Seven Steps to Supercharge OPIC, America’s Unsung Development Hero

December 12, 2012
This is a joint post with Ben Leo, former CGD research fellow and now Policy Director at ONE.The Overseas Private Investment Corporation is the best US development agency you’ve probably never heard of.  Known as OPIC, it’s often mistakenly confused with the oil cartel. But if you care about promoting economic opportunity around the world, then OPIC should be on your radar. And with a few changes, the Government could make OPIC a whole lot more impactful.Launched in 1971, OPIC leverages public money to create market opportunities and crowd-in private capital by providing insurance, loans, and seed capital for new private equity funds. Over four decades, OPIC has helped to generate nearly $200 billion in new investment, enabling US investors to enter new markets and building a private sector in support of US policy objectives. The bonus of OPIC is not only that it works, but that it comes at no cost to US taxpayers. In fact, for 34 years in a row, OPIC has generated profits and contributed funds into the US Treasury (the FY2012 budget expects a $188 million contribution).OPIC’s profitability and flexibility often make it the go-to agency for quick deliverables, such as when the White House has to make a sudden commitment or the USG needs to provide a jolt in a tough region. (Uh-oh, do you need a big global commitment on Renewables? Women entrepreneurs in Turkey? Solar panels for South Africa? Small business in Egypt? Who you gonna call?  OPIC.)Despite these positives, OPIC is held back from meeting its potential by the many constraints placed on it by both the Administration and Congress. If we wanted to make OPIC even better and more supportive of US interests around the world, here are (in roughly increasing order of difficulty) seven ways:
  1. Allow OPIC to Invest in Itself. A major constraint is not money but people. (OPIC has less than 200 employees.) If a small portion of the agency’s own profits could be reinvested into a slightly larger staff, such as allowing a handful of overseas placements, the portfolio could be grown substantially. Given OPIC’s historic returns, this would easily pay for itself.
  2. Permit OPIC a Modest Grant Window. Either through retained profits or by transferring some existing related facilities from USAID, OPIC could utilize soft money to provide technical assistance or to help prepare projects in some of the poorest or post-conflict countries
  3. Multiyear Reauthorization. Since 2007, OPIC has been authorized only one year at a time (or operating via continuing resolution). This creates unnecessary uncertainty and, more worryingly, discourages OPIC’s private sector partners from entering into long-term deals. (Dan Runde of CSIS makes a similar case here. Senator Kerry and Congressmen Manzullo  and Meeks have introduced bills to authorize OPIC through 2015.)  A five-year reauthorization would be a big help.
  4. Equity Authority. OPIC currently can only issue debt, even when it catalyzes a new private equity fund. Equity authority is the norm for other similar agencies (such as the World Bank’s IFC or France’s Proparco or the Netherlands’ FMO) and the rule excludes OPIC from potential transactions and limits its flexibility to structure deals in the most efficient manner.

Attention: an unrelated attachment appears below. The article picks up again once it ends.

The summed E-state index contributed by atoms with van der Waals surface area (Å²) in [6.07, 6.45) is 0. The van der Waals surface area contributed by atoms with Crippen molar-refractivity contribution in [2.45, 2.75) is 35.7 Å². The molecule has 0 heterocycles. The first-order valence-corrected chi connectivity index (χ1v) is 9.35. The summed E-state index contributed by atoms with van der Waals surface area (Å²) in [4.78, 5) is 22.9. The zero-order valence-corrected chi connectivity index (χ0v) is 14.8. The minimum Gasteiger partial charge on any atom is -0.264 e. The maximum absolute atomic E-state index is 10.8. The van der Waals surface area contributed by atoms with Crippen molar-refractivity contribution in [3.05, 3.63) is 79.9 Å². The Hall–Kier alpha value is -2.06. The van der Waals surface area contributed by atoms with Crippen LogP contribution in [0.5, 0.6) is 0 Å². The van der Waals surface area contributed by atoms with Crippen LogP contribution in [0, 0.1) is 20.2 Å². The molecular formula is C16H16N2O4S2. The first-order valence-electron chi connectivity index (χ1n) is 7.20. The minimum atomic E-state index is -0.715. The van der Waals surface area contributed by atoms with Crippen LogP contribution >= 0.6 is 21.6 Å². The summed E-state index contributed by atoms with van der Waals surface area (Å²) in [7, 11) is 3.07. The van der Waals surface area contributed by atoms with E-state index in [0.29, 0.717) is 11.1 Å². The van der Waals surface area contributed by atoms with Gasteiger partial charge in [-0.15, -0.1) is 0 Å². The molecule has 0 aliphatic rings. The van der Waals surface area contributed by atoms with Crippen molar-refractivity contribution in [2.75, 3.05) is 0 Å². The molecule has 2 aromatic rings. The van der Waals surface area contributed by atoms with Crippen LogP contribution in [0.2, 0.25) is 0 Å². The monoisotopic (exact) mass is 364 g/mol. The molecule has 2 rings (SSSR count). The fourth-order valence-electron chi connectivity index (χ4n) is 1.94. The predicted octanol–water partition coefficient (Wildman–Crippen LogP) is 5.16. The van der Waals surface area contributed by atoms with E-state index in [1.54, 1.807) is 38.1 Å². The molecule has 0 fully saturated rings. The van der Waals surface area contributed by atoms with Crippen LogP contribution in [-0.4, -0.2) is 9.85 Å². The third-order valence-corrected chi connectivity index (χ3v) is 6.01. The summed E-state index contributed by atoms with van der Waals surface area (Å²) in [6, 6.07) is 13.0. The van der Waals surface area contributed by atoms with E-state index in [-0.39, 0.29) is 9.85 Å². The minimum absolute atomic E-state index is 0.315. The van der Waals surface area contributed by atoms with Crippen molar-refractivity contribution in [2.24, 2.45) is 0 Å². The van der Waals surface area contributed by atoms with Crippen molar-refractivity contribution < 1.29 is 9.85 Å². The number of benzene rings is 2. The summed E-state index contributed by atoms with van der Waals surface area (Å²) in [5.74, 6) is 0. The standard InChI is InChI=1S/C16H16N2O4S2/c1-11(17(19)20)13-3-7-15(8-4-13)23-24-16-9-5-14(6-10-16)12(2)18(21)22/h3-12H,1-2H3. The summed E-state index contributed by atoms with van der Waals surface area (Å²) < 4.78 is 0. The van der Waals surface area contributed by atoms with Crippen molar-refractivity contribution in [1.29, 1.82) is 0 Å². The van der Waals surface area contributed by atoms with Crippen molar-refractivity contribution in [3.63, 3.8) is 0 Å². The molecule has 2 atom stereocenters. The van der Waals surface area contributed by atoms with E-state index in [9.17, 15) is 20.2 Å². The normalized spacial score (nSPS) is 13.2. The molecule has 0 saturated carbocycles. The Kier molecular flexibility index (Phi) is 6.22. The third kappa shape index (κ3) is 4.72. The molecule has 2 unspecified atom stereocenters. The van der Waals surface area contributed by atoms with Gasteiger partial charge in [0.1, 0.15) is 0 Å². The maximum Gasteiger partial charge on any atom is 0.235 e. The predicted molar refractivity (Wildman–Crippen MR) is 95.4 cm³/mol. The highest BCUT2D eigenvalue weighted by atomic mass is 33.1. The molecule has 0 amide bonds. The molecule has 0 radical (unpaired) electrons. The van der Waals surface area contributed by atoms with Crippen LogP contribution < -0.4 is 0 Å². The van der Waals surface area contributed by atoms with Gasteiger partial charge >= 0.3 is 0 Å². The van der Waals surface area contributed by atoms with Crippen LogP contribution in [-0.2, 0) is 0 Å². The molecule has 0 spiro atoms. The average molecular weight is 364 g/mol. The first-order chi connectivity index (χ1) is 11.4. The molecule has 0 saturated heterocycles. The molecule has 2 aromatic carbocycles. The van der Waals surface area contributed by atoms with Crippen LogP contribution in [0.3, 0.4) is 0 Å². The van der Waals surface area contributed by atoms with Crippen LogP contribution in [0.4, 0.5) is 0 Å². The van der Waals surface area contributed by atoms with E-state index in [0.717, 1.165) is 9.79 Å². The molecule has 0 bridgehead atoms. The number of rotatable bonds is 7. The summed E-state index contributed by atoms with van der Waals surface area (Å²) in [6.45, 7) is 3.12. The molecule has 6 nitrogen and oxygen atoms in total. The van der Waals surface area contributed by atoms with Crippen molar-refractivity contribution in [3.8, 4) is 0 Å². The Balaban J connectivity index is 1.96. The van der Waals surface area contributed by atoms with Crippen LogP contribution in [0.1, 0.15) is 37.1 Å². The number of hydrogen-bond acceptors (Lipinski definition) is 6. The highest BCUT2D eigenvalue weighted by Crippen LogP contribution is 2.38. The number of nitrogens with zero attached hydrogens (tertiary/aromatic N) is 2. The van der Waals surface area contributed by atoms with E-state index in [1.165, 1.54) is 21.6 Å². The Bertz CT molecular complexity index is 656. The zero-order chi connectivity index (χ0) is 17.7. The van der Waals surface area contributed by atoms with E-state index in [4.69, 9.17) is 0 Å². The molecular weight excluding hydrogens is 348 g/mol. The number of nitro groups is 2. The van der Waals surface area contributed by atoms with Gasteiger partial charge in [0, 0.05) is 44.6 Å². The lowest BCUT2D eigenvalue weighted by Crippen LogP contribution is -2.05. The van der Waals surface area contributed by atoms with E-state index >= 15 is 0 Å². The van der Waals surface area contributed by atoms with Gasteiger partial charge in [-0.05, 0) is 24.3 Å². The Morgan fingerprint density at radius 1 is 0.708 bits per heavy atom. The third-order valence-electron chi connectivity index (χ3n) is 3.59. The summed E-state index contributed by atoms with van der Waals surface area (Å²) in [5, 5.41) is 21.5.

5. Adjust the Greenhouse Gas Emissions Cap to be Pro-Poor. As Todd argued before, the blanket greenhouse gas cap on OPIC’s portfolio, regardless of whether a project would help bring power to poor people or even reduce net emissions, is strategically counterproductive and ethically dubious. An exemption from the cap for projects in very poor and non-emitting countries (Todd proposes a threshold of 5% of US levels) is a simple practical fix that would be helpful without harming global emissions goals.
  6. Keep OPIC out of the Commerce Department. In the 2011 State of the Union, President Obama announced he would reorganize and consolidate export promotion agencies. One (bad) idea was to fold everything, including OPIC, into a Super-Commerce Department. This would not only squash OPIC’s existing flexibility, but also confuses its mandate (read Ben’s explanation of why development and exports are not the same).
  7. Grow OPIC into a Full-Service U.S. Development Bank. The dream version of OPIC would be to grab various bureaus and programs that promote the private sector abroad now spread across the federal government and bring them together under one roof.  We previously proposed a U.S. Development Bank, built around OPIC’s budget and current authorities. This obviously would require a major political lift and for the White House to work closely with Congress to overcome the inevitable bureaucratic fight.
A White House that really wanted to promote economic opportunity—or perhaps do something meaningful to address Africa’s energy poverty gap—should start by bolstering the only logical agency to lead such an effort.


CGD blog posts reflect the views of the authors, drawing on prior research and experience in their areas of expertise. CGD is a nonpartisan, independent organization and does not take institutional positions.